ST JOHNS CHURCH in Hampstead’s Church Row lies 0.1811 degrees west of the Greenwich Meridian. Its longitude is 0.1811 W. This fact is unimportant to most people living in the area because Hampstead is high above sea level. However, an accurate measurement of longitude (and latitude) is extremely important to seafarers.
I am no expert in navigation, so please excuse me if the following explanation seems oversimplified. Latitude can be assessed measuring the positions of fixed astronomical objects such as the sun and the North Star and relating them to the horizon. Longitude proved far harder to measure because it involves relating the local time to the time at a reference position, now at the commonly accepted Greenwich Meridian. The difference in the time at a position in the sea and that at Greenwich is the way that the calculation of longitude is made. Local time can be measured by means such as observing where the sun appears in the sky. Until the 18th century, no clocks existed that could reliably record the time at the reference position whilst at sea. The uncertainty involved in assessing longitude resulted in many unfortunate disasters at sea. In 1714, the British Parliament passed the Longitude Act of 1714, which offered prizes for a simple and practical method of assessing longitude out at sea.
To solve the problem, a clock that accurately recorded the time at Greenwich was required. This clock had to remain accurate despite the many changes that it would encounter as it moved across the seas. It had to record Greenwich Mean Time accurately and reliably despite changes in temperature, humidity, air pressure, motion of the vessel, and so on. Major advances in the solution of this demanding technical problem were made by a carpenter and clockmaker John Harrison (1693-1776), who was born near Wakefield in Yorkshire. For over 40 years, he worked on the problem, producing ever more reliable chronometers, which were tested at sea. Eventually, his H4 design became the prototype for what was best suited to the job. With the help of his son William Harrison (1728-1815), Harrison was rewarded with much of the financial reward offered in the wording of the Act passed in 1714.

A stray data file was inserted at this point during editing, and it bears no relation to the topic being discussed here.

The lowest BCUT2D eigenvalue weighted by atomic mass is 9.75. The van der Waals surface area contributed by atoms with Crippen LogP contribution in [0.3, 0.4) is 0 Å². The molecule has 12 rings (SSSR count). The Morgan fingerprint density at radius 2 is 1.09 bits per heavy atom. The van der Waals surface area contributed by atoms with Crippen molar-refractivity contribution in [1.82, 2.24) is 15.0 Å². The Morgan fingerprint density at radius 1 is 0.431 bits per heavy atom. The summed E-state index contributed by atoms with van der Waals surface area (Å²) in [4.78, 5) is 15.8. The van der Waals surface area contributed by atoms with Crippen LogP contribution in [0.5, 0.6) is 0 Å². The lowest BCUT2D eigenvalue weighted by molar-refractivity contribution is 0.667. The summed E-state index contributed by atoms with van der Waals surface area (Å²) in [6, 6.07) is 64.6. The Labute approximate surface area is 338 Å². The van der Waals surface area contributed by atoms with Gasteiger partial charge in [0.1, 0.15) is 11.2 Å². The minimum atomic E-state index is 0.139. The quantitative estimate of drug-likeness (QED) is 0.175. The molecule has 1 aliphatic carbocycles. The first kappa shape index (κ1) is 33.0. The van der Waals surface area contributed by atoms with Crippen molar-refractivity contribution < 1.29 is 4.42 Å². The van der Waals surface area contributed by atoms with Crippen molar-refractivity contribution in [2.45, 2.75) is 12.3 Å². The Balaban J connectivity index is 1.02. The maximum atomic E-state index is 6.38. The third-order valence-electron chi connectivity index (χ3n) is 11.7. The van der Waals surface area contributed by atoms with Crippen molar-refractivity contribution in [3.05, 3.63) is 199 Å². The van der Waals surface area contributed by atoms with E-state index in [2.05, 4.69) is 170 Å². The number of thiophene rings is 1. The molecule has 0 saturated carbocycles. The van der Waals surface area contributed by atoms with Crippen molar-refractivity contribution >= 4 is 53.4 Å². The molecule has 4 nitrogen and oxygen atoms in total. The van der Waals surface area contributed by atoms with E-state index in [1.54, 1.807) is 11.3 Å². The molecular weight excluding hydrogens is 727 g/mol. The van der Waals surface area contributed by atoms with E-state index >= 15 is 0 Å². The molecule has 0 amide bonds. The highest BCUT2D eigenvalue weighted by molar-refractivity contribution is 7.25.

When he died, John Harrison was living at his home in Red Lion Square in Holborn, whose longitude is 0.1186 W. He is buried in the same churchyard as the great artist John Constable: in the cemetery next to St Johns Church in Church Row, Hampstead. His tomb, which close to the south wall of the church, is of Portland stone and decorated with pilasters in the style of the architect Robert Adam. The north side of this shoebox shaped monument has an inscription that gives a brief biography of John Harrison. His wife, Elizabeth, who died in 1777, aged 72, is also commemorated on this tomb. The south side gives a short biography of his son William, who is also buried here. In addition to helping his father test his chronometer, he was also a Governor of the Foundling Hospital in London and High Sheriff of Monmouthshire (in 1791).
According to Christopher Wade in his “Buried in Hampstead”, several persons, who were not resident in Hampstead were interred in the churchyard of St John. The Harrisons figure amongst these. Wade states that there is no evidence that John Harrison and his family had any connection with Hampstead. He speculates that they obtained a burial plot there because they were “… affected by the charm of this particular graveyard.”
The graveyard still retains its charm. It contains the resting places of many people, who have achieved fame in diverse fields of activity. Some of them are mentioned in my new book about Hampstead, which is available as a paperback from Amazon (https://www.amazon.co.uk/dp/B09R2WRK92) and as a Kindle e-book.